And that’s with 62 percent saying they were fans of the team.
Fabiani pointed to a poll Competitive Edge did months ago, during the height of the tensions between the team and San Diego Mayor Kevin Faulconer. It had showed a bare majority of voters would support the mayor’s plan for a new stadium where no taxes were increased. The plan, however, did envision hundreds of millions of dollars of government subsidy. It just didn’t raise taxes.
Fabiani’s own polls highlighted the government subsidy in the mayor’s plan and declared it a major dud with voters. He wondered how the pollster could think that was more appealing than the Chargers’ current plan.
“The polling they did last year was completed in the midst of a very negative, controversial environment. Now, in a much calmer environment, we are told by the same pollster that a ballot measure has no chance. Something is wrong, right?” Fabiani wrote in an email.
Competitive Edge’s John Nienstedt said the most important difference is that the Chargers’ plan is a tax increase. He also pointed to data showing the mayor was far more trusted than the Chargers.
Nienstedt said his numbers could change if he considers a much higher turnout in the election. He surveyed voters in April and filtered the results to emulate a low-turnout primary election. Even with an adjustment, he said, he struggles to see the Chargers plan get a majority.
“It’s like the higher-propensity fans soberly weigh the issues and say, on balance, there might be better things we should be spending our money on,” Nienstedt said. “It’s the fans that are low-information voters that are the ones who go head over heels for the stadium because they don’t consider other civic priorities.”
He admitted more of the latter might turn out in November.
The Chargers spent more than $1 million qualifying their initiative for the ballot and the team could spend many millions more on a campaign. That would have an impact. So, however, would an organized opposition campaign. Even Barrio Logan activists have begun protesting the Chargers.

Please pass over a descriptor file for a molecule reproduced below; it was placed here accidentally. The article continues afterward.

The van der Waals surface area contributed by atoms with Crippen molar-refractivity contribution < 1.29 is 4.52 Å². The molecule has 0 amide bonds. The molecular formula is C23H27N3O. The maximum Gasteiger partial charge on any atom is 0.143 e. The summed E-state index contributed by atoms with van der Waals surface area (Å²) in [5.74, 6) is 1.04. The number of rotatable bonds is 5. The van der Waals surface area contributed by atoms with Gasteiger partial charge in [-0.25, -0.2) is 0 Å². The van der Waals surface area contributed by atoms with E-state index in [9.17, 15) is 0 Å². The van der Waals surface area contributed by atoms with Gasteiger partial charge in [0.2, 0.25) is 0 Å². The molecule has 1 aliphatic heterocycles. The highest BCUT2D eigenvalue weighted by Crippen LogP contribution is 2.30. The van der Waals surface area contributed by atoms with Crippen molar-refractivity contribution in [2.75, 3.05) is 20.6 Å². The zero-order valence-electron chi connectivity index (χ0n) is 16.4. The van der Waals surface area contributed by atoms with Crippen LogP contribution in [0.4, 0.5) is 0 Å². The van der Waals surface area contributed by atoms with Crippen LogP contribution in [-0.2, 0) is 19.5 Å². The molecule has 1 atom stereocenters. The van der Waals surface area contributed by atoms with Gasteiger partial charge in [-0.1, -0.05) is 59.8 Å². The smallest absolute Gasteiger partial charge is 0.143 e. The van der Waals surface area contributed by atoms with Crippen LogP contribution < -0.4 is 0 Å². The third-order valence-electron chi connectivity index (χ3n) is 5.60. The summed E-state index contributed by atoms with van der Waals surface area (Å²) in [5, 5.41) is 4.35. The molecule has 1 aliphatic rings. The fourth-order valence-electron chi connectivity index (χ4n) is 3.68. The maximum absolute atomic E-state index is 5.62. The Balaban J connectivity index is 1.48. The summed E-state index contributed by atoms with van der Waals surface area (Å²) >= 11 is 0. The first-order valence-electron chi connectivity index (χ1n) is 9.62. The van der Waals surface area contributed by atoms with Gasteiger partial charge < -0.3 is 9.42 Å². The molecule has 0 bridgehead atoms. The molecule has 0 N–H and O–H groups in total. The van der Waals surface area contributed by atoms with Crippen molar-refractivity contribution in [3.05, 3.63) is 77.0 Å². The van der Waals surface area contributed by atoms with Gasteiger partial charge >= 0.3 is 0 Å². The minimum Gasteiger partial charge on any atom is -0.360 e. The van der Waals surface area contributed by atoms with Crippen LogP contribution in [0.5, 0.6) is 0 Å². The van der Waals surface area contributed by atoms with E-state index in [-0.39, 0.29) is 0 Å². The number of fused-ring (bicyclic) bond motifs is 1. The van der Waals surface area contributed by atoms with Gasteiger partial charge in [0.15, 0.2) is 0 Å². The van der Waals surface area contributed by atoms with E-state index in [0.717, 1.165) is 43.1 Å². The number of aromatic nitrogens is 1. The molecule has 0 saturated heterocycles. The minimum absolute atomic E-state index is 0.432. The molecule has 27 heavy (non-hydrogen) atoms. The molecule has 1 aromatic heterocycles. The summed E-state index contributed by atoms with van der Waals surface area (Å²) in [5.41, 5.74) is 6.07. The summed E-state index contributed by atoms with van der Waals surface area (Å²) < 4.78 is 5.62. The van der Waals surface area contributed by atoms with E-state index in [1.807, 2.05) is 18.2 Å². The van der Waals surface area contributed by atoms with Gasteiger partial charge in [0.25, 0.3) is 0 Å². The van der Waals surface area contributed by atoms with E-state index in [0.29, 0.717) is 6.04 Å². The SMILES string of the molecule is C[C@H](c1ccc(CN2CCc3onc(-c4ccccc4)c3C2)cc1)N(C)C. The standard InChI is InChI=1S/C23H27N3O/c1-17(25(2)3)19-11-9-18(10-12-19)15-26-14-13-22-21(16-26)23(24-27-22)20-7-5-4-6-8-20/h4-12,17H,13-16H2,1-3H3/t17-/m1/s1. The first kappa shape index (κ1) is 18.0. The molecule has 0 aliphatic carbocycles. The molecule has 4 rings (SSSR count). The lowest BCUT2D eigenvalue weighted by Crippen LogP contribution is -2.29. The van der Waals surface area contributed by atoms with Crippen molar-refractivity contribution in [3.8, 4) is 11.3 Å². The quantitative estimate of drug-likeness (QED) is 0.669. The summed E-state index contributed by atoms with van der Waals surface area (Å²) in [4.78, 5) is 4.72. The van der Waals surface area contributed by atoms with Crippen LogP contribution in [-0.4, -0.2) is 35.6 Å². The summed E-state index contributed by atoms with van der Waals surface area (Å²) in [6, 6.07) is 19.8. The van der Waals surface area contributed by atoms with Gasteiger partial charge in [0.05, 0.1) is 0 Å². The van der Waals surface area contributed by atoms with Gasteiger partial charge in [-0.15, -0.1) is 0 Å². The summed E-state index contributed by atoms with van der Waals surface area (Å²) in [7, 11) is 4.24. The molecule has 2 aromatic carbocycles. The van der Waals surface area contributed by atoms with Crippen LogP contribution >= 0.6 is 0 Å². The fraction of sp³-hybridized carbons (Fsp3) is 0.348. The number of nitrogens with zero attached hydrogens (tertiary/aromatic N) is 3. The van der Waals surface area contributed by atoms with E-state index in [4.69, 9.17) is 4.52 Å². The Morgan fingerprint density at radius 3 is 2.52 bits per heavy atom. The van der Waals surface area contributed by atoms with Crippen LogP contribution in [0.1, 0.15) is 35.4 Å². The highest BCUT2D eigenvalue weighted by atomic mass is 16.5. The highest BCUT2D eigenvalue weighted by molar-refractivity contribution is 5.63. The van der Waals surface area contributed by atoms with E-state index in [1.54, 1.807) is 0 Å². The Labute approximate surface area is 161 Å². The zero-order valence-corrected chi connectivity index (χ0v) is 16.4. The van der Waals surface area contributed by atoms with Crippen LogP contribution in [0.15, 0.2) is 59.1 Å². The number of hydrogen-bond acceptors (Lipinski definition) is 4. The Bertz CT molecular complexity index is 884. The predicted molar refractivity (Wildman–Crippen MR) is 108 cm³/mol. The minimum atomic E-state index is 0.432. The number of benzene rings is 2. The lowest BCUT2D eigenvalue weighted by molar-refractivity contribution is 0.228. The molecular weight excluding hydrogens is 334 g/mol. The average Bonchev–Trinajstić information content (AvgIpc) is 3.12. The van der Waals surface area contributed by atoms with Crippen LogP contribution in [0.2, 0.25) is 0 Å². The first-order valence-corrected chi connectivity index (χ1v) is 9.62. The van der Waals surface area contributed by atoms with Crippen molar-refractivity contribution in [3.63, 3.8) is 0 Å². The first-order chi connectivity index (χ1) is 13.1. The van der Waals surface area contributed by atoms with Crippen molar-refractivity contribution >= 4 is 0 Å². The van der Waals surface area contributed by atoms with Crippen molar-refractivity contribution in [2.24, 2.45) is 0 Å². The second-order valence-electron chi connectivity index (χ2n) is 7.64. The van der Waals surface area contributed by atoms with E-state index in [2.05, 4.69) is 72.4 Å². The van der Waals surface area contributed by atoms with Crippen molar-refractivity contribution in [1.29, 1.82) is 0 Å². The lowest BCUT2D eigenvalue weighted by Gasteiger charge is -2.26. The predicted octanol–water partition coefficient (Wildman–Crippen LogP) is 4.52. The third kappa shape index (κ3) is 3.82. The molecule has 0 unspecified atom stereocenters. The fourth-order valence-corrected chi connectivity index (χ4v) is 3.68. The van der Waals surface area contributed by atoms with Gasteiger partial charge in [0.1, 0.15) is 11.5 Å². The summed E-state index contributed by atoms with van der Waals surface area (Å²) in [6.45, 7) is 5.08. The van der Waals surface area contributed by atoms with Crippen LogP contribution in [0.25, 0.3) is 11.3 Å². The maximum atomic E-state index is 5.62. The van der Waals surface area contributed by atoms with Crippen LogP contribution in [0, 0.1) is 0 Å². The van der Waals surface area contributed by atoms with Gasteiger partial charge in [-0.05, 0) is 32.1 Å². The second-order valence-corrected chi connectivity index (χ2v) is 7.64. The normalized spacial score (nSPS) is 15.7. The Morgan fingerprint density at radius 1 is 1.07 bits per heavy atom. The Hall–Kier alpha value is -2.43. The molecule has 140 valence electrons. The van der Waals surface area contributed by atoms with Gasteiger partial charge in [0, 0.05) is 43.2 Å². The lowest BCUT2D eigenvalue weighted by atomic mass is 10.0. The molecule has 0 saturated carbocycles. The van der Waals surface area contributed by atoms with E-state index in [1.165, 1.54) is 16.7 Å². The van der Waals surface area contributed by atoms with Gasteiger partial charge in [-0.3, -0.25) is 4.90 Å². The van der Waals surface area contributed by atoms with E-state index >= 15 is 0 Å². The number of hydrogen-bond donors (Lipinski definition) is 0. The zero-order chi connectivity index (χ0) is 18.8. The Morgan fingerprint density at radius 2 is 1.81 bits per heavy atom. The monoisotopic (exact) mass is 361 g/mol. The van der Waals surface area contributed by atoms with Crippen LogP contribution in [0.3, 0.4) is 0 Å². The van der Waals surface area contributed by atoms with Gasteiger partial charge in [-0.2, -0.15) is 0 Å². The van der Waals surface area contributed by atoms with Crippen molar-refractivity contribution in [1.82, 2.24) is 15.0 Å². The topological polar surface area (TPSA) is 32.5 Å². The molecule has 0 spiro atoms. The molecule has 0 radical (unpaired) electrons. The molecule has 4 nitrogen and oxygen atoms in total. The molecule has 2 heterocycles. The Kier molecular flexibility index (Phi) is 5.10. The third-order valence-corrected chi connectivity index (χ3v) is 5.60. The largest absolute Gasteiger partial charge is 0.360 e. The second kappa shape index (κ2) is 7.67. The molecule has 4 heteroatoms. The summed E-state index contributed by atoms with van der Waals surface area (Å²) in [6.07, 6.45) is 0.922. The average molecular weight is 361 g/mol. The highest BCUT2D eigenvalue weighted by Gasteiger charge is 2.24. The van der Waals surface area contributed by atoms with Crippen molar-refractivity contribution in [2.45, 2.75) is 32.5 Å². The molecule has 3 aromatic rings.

Every vote will count, even if it decided that the Chargers require a two-thirds vote and don’t get it. Let’s say that happens and the team only gets a majority.
That would be a pretty significant win. The Chargers could say clearly that a majority of voters wants a stadium downtown and wants it funded with new money, not pulled from existing revenue streams. It might set the table for new negotiations, especially if the other measure, the Citizens’ Plan, does pass.
But that might be wishful thinking. In 2006, a variety of groups as diverse as those lining up against a Chargers stadium crushed a measure to move San Diego’s airport to Miramar Marine Corps Air Station. It lost so badly that even its most ardent proponents admit San Diego’s airport is going nowhere.
A decisive blow like that might send the Chargers packing to Inglewood.
A majority, however, might be enough to keep the vision alive.
Even so, Woocher is ready. He said if the city attorney does decide the Chargers’ plan could pass with a simple majority, he’s available.
“If someone needs to sue when they do that, then let me know,” Woocher said.